B. burgdorferi strains were grown in complete BSK-II medium at 34°C in a humidified 5% CO2 incubator [5658]. BSK-II medium contained 50 g/L bovine serum albumin (BSA), Universal Grade (Millipore), 9.7 g/L CMRL-1066 (US Biological), 5 g/L Neopeptone (Difco), 2 g/L Yeastolate (Difco), 6 g/L HEPES (Millipore), 5 g/L glucose (Sigma-Aldrich), 2.2 g/L sodium bicarbonate (Sigma-Aldrich), 0.8 g/L sodium pyruvate (Sigma-Aldrich), 0.7 g/L sodium citrate (Fisher Scientific), 0.4 g/L N-acetylglucosamine (Sigma-Aldrich), 60 mL/L heat-inactivated rabbit serum (Gibco), and had a pH of 7.6. For plating in semisolid BSK-agarose medium [52], each 10-cm plate was seeded with up to 1 mL B. burgdorferi culture. BSK-agarose plating medium was made by mixing two volumes of 1.7% agarose in water, melted and pre-equilibrated at 55°C with three volumes of BSK-1.5 medium, also briefly (for less than 5 min) pre-equilibrated at 55°C and containing appropriate amounts of antibiotics. Then, 25 mL of the BSK-agarose mix was added to each seeded plate, which was then gently swirled and allowed to solidify for ~30 min at room temperature in a biosafety cabinet. The plates were then transferred to a humidified 5% CO2 incubator kept at 34°C. BSK-1.5 medium contained 69.4 g/L BSA, 12.7 g/L CMRL-1066, 6.9 g/L Neopeptone, 3.5 g/L Yeastolate, 8.3 g/L HEPES, 6.9 g/L glucose, 6.4 g/L sodium bicarbonate, 1.1 g/L sodium pyruvate, 1.0 g/L sodium citrate, 0.6 g/L N-acetylglucosamine, 40 mL/L heat-inactivated rabbit serum, and had a pH of 7.5. Antibiotics were used at the following concentrations: streptomycin at 100 μg/mL, gentamicin at 40 μg/mL, and kanamycin at 200 μg/mL [5961]. Unless otherwise indicated, B. burgdorferi cultures were maintained in exponential growth by diluting cultures into fresh medium before cultures densities reached ~5 x 107 cells/mL. Cell density of cultures was determined by direct counting under darkfield illumination using disposable hemocytometers, as previously described [53].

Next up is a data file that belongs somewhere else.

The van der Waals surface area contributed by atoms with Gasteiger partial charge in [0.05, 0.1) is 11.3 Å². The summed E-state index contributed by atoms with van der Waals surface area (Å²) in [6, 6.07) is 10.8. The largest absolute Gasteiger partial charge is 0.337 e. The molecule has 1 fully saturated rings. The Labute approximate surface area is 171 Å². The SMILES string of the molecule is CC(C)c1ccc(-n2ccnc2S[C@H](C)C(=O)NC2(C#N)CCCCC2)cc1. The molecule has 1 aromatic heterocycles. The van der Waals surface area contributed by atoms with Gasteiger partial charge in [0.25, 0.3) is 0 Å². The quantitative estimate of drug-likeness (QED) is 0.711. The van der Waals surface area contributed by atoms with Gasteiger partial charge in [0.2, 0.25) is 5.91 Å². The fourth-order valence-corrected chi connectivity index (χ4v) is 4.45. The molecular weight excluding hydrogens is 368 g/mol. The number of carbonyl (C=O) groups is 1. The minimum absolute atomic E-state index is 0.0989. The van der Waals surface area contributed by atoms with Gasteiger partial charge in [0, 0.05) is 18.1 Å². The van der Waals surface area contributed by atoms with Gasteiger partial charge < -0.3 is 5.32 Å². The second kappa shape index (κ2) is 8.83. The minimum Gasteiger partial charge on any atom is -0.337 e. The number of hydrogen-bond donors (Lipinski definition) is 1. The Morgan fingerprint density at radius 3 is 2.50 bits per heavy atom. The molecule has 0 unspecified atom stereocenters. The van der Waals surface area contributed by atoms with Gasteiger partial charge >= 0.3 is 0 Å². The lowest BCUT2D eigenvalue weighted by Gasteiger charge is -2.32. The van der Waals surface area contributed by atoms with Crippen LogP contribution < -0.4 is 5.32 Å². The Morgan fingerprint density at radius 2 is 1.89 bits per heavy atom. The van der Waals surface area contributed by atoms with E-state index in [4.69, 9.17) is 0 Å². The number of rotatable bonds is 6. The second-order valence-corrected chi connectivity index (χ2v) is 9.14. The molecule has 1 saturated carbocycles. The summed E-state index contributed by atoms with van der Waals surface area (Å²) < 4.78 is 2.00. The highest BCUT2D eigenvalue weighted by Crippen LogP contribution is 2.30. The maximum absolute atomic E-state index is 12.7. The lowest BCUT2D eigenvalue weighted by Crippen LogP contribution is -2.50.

B. burgdorferi transformation, clone isolation, and characterization